As the days grew colder, we concerned ourselves completely with maintaining a 20-30 degree Celsius living environment for Old Fool, checking his thermometer countless times each day. What we feared most was a power outage while we were out or during the night. At night during wakeful moments, we never failed to flip on the bedlamp just to be sure there was power. If we needed to be out for more than a short time, we made sure before we left to place in Old Fool’s box a full pitcher of piping hot water. Eventually we found a small coal-fueled warmer that burned for ten or so hours; this finally put our hearts at ease when we needed to be away for a while.
Old Fool gradually became comfortable around our four cats and dog. Right alongside them, he would curl up languidly on the carpet in front of the 2000-watt heater. From the day Old Fool entered our home, I admonished again and again our feline and canine family members never to bully their tiny simian brother. During their initial encounters with Old Fool, this odd critter no bigger than a rat, they would rush to surround him and one-by-one take a sniff of his behind—this was their method of determining if he was of like kind; otherwise they would warily gaze at him, inspecting his every move. Occasionally these encounters might teeter on the edge of indecorous behavior, at which moments my wife and I would holler at the curious coterie to stop. Our cats and dog soon learned that their new companion held status and couldn’t be casually teased. Our six-year-old cat, Junior Master, often slept with Old Fool nestled in his arms like a pillow. Old Fool also liked to sleep snuggled up in the bosom of our young bitch Holly, who took Old Fool to be her own pup. If one of our cats made off with Old Fool, Holly would huffily give chase, woofing and whining implacably. For Old Fool, who during the daytime hunkered down in his heated box, winter nights cozying up for a few hours with his companions in front of the large heater was a treat. This was also the time when Old Fool took some exercise by gamboling a few laps around the carpet. Relative to his body size, Old Fool’s limbs were long and lanky, so each of his strides had a long span. We sometimes gave him a tree-root carving to remind him of his native forest; with his willowy arms and legs he would swing lithely on the branches, allowing us to imagine him in his homeland. Old Fool had a mild and gentle temperament and almost never made a sound. Only when irritated would he let out a soft buzzing drone; I wonder if this might be why “slow loris” in Chinese is rendered literally as “honeybee monkey”? In a fit of pique Old Fool would also bite. For example, if I exerted force to unclench his hands and feet from a spot where he wanted to remain, he would suddenly turn his head and snap at me. Indeed he bit me a bunch of times. Tiny pearls of blood oozed from his sharp little bites, like a finger pricked with a needle for a blood test. My wife worried that I might contract some disease and pressed me to get vaccinated for rabies. I reminded her that Old Fool was clean, having hailed from the most pristine and pollution free environment on the planet.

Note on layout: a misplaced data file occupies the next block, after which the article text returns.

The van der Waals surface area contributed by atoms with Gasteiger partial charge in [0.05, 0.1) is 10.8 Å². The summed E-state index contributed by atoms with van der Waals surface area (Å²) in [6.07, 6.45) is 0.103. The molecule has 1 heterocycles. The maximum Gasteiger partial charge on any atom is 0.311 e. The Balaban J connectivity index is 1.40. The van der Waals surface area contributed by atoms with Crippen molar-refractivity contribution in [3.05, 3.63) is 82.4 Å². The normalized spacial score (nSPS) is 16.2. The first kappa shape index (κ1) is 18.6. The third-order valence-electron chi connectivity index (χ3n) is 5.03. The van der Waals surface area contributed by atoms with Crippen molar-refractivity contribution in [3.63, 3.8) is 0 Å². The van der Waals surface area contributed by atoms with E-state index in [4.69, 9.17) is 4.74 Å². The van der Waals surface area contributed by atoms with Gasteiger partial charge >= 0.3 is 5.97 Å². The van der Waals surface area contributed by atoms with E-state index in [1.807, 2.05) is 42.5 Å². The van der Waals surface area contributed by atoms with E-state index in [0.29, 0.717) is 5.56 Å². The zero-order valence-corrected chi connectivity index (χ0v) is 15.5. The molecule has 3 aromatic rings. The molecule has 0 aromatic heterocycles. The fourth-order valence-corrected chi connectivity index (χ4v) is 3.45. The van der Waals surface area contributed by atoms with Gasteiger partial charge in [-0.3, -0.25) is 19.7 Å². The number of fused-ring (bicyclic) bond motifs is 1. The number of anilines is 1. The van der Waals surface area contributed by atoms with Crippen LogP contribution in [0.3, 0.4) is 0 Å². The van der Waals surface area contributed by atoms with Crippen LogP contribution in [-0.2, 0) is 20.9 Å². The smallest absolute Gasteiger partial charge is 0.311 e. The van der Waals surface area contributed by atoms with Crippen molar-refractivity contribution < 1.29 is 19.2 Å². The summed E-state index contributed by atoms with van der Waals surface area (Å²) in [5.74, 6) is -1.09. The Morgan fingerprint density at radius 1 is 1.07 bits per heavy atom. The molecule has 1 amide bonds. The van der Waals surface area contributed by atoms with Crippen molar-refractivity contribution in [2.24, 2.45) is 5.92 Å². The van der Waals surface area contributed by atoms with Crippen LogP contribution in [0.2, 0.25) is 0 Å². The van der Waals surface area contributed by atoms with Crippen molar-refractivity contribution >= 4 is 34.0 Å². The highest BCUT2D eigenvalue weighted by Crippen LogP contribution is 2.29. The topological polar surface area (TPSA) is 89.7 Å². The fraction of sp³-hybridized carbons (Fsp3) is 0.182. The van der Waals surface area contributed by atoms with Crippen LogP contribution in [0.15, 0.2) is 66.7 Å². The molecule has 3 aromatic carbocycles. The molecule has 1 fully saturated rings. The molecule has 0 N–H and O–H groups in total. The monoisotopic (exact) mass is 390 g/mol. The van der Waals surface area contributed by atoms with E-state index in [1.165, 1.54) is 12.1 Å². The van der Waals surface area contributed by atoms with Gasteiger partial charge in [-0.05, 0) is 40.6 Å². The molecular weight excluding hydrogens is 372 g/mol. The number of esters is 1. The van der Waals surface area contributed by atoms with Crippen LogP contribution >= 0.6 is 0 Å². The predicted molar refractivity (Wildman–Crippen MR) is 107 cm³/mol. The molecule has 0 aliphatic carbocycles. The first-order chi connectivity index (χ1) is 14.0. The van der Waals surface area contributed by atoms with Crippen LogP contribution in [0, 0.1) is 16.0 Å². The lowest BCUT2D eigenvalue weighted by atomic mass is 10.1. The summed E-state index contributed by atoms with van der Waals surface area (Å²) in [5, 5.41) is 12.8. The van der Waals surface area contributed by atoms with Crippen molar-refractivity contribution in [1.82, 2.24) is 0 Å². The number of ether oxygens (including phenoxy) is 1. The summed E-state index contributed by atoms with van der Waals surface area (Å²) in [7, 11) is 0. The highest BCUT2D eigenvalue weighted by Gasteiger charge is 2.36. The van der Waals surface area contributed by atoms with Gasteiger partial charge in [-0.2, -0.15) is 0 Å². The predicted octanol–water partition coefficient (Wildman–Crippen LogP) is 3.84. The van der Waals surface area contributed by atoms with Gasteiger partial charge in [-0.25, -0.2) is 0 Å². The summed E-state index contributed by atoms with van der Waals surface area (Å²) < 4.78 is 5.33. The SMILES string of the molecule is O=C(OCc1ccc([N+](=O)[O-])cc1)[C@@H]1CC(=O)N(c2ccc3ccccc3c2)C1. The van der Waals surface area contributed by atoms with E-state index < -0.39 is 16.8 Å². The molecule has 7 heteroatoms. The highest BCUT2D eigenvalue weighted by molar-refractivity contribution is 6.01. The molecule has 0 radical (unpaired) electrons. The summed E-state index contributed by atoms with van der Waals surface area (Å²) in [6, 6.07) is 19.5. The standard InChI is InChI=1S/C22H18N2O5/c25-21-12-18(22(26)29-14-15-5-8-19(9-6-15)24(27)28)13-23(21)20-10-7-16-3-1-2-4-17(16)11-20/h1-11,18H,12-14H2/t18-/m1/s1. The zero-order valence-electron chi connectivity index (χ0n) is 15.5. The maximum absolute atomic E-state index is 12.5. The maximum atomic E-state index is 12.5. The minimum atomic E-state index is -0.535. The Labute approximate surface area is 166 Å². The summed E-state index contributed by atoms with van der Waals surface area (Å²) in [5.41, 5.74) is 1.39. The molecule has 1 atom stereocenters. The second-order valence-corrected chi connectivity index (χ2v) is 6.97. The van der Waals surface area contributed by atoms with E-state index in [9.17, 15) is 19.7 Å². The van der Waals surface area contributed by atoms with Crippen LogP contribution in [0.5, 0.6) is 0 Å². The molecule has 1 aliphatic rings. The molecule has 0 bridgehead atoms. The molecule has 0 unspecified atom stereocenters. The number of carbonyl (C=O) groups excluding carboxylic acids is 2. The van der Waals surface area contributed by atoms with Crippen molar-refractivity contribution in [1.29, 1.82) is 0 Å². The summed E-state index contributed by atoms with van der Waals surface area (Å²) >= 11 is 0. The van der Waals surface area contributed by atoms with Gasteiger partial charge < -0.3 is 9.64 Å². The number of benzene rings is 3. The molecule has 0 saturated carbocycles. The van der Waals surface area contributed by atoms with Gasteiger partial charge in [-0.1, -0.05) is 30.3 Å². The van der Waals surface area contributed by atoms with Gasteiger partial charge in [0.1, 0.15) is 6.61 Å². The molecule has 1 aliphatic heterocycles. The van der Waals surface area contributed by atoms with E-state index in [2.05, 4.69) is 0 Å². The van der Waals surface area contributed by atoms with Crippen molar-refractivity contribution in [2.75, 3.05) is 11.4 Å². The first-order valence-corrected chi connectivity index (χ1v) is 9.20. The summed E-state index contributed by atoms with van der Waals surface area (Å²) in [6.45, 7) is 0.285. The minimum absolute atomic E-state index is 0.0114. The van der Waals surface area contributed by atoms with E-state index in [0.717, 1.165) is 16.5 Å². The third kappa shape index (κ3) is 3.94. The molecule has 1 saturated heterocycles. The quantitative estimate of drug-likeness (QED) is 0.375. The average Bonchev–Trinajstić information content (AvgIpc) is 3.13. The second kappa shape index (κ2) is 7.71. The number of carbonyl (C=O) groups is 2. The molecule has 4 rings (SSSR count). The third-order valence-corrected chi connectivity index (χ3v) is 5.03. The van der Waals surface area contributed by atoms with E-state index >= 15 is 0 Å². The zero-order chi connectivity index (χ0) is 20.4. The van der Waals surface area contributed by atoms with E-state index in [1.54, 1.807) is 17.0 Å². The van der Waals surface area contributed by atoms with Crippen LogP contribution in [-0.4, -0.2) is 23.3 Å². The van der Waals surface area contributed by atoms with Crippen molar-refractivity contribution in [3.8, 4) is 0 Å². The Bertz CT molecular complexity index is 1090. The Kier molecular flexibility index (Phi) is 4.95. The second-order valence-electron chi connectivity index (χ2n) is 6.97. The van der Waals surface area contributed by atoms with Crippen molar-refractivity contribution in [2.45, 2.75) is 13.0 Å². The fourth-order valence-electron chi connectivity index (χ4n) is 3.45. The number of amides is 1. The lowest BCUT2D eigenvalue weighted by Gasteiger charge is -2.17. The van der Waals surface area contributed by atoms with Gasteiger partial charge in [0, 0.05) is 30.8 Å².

After climate control, Old Fool’s diet was next most worrisome. The literature states that, in addition to fruit, the slow loris eats tender leaves and shoots. Wintertime the city is barren; there’s no foliage. Even in spring and summer, there’s a limited and lackluster variety of greenery. We occasionally brought back from the suburbs some leaf buds, but Old Fool never touched them. We even tried a medley of vegetables, but none interested Old Fool. The literature also includes insects on the slow loris’ menu. Besides mosquitos, flies, and cockroaches, however, what kind of bugs could we forage or grub in the city? Looking at Old Fool, I was at times overcome with a sense of disbelief: why should this wide-eyed infant pygmy slow loris find himself countless miles away from his tropical forest home living in a ‘concrete jungle’ apartment together with completely alien creatures and things? Only humans could contrive such an absurd story. Humans have already expelled to remote obscurity ancient and delicate animals such as this one. But mankind still won’t let go of them, uprooting them time and again and removing them to estranged worlds where they suffer from loneliness or simply die.
The weather slowly warmed, with the thermometer inching up from below to above zero, and then from a few degrees to ten plus degrees. On sunny days, we placed Old Fool’s box outside the window on the flower terrace, where he’d bask in the rays of sunshine blazing through his small plexiglass window. We also opened his roof hatch, allowing the spring breeze to carry his distant dreams back into his prison cell and caress him there. Relishing the sun’s glimmering rays, he slumbered comfortably. Old Fool was nocturnal; during the day he slept.
We awaited anxiously the arrival of summer, when Old Fool could savor a hot and humid clime akin to that of his natural home. When conditions were suitable, we planned to take Old Fool into the woods, where he could climb trees to his heart’s content; we might even discover some soft leaves and shoots pleasing to his palate. Old Fool little by little warmed up to us, until he was at ease sleeping in our bosom. When we called his name, he unhurriedly opened his gentle and innocent eyes, took a calm and easy peek at us, and then unhurriedly closed them again. He found his way back to his house on his own. If we weren’t paying attention to him, he might hide in a corner, forcing us to use a flashlight in order to ferret him out. It was never easy for us to find him, and when we did Old Fool would be sitting quietly in his covert corner casually watching us as though nothing at all was the matter. Occasionally at bedtime, Old Fool liked to curl up with us under our warm quilt, just like a cute and lovable little baby.